"Why then do we not exercise ourselves in understanding philosophic argument?" Because at present, though we are not exercised in these things and not distracted from the study of morality, still we make no progress in virtue.
What can we expect if we add this to our studies? It would not only be an occupation which would withdraw us from more necessary things, but would also be a cause of self-conceit and arrogance. For great is the power of arguing and the faculty of persuasion, and particularly if it should be much exercised, and also receive additional ornament from language. So every faculty acquired by the uninstructed and weak brings with it the danger of these persons being elated and inflated by it. For by what means could one persuade a young man who excels in these matters that he ought not to become an appendage to them, but to make them an appendage to himself? Does he not trample on all such reasons, and strut before us elated and inflated, not enduring that any man should reprove him and remind him of what he has neglected and to what he has turned aside?
Epictetus is asked by one of his students, "If Sophistry is such a great thing, then why don't we make a greater study of it?"
Epictetus explains that he uses logic, not Sophistry which can seem to prove untruths. Sophistry and even logic will not bring us to the root of virtue. Though Sophistical argument is a wonderful tool, it does not make us better people by using it. A person who dedicates himself completely to Sophistry, then, misses the essence of life. It is important to be able to recognize it; it is also important not to engage in it.
In chapter 5 of Acts Paul visits Athens, which was the seat of philosophy in the ancient world. There were many "academies" teaching the youth rhetoric, logic, etc. Verse 18 tells us, "Certain Epicurean and Stoic teachers also debated with him." They dragged Paul before the city council called the Areopagus.
This passage in Acts provides an interesting scene; for it is one of the few places in the Bible where we actually see Philosophy and Christianity come head to head. The two seem to be somewhat at odds, though not completely. Though some of the "philosophers" make fun of Paul, others prove sympathetic. Yet this struggle between the Greek Philosophers and the Great Evangelist were fought precisely on the grounds of logic.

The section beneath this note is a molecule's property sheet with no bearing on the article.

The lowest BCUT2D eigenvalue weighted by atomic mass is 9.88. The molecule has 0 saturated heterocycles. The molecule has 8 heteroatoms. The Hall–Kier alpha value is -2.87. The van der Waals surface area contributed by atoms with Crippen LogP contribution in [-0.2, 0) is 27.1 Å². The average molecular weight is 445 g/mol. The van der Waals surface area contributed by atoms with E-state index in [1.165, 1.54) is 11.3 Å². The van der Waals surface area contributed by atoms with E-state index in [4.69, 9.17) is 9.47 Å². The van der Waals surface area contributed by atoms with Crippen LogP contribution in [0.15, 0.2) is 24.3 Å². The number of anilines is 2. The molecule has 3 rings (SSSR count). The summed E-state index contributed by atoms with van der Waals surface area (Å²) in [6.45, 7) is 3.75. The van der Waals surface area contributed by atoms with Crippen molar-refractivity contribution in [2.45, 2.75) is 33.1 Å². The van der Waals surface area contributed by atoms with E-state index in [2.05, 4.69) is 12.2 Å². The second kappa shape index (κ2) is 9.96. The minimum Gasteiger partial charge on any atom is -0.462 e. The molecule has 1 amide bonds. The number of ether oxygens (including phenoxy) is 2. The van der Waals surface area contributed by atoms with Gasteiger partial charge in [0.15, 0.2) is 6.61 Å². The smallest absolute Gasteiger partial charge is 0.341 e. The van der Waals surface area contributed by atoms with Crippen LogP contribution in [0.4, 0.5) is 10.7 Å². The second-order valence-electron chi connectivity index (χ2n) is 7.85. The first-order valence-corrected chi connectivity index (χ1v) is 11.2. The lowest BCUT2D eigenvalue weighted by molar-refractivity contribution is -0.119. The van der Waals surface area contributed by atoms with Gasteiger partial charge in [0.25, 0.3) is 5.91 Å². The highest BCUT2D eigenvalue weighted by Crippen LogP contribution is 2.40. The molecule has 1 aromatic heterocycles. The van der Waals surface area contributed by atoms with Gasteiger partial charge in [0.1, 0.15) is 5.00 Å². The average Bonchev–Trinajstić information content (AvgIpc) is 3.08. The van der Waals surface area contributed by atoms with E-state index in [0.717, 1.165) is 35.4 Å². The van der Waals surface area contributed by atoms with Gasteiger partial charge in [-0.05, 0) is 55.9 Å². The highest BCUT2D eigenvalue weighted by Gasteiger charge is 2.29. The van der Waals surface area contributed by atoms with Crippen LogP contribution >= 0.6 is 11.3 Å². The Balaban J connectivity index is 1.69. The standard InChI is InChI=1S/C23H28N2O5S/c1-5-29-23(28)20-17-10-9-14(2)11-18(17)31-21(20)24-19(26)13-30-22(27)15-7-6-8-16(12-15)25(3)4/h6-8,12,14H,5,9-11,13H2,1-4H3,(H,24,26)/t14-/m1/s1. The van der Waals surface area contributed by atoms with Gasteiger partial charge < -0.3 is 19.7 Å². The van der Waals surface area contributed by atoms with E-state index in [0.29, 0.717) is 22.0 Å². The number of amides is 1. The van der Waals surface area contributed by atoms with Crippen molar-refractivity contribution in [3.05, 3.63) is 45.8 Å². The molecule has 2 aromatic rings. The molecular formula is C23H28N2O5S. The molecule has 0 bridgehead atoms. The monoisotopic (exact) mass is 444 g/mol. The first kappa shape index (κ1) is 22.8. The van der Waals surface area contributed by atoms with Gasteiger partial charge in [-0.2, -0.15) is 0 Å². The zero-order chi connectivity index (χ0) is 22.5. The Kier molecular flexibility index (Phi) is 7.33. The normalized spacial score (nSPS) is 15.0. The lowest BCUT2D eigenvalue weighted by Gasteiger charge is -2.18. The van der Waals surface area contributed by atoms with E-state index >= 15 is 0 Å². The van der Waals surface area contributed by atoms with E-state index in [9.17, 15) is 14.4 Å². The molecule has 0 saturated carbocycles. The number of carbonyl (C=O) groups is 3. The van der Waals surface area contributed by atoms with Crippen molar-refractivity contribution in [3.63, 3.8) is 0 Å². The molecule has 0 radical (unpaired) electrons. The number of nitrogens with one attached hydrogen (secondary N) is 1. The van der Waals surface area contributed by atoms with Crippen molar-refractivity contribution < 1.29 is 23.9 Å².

Christianity is not a religion based solely on "mathematical precision". As Paul often reminded us in his writings, it is a religion based primarily on faith. The philosophers attempted to pick apart Paul's statements using sophisticated rhetoric. Paul was more than equal to their attacks; for Paul was a skillful speaker. We do not have the exact words of the exchange, but we can imagine Paul talking about Jesus and Heaven while the philosophers came back with "if this/then that". Paul spoke of virtue, he spoke of faith and a new covenant with God. He told them how to live a life that was good and fulfilling.
We might use rhetoric to convince ourselves and others that to choose a way of life that is good for the soul will make them happier, but then again, a person might use rhetoric to justify the other side as well. Epictetus understood this.
Paul ended up having many people follow him from the meeting at the Areopagus. They wanted more information about this religion called Christianity of which they had never heard before. The power of virtue proved greater, at least for a few Athenians, than the argumentative power of the Sophists.
Stoicism and Christianity Index
- Concerning Faculties and the Uninstructed
- Why Not Sophistry? (8a)
- Sophistry No Virtue (8b)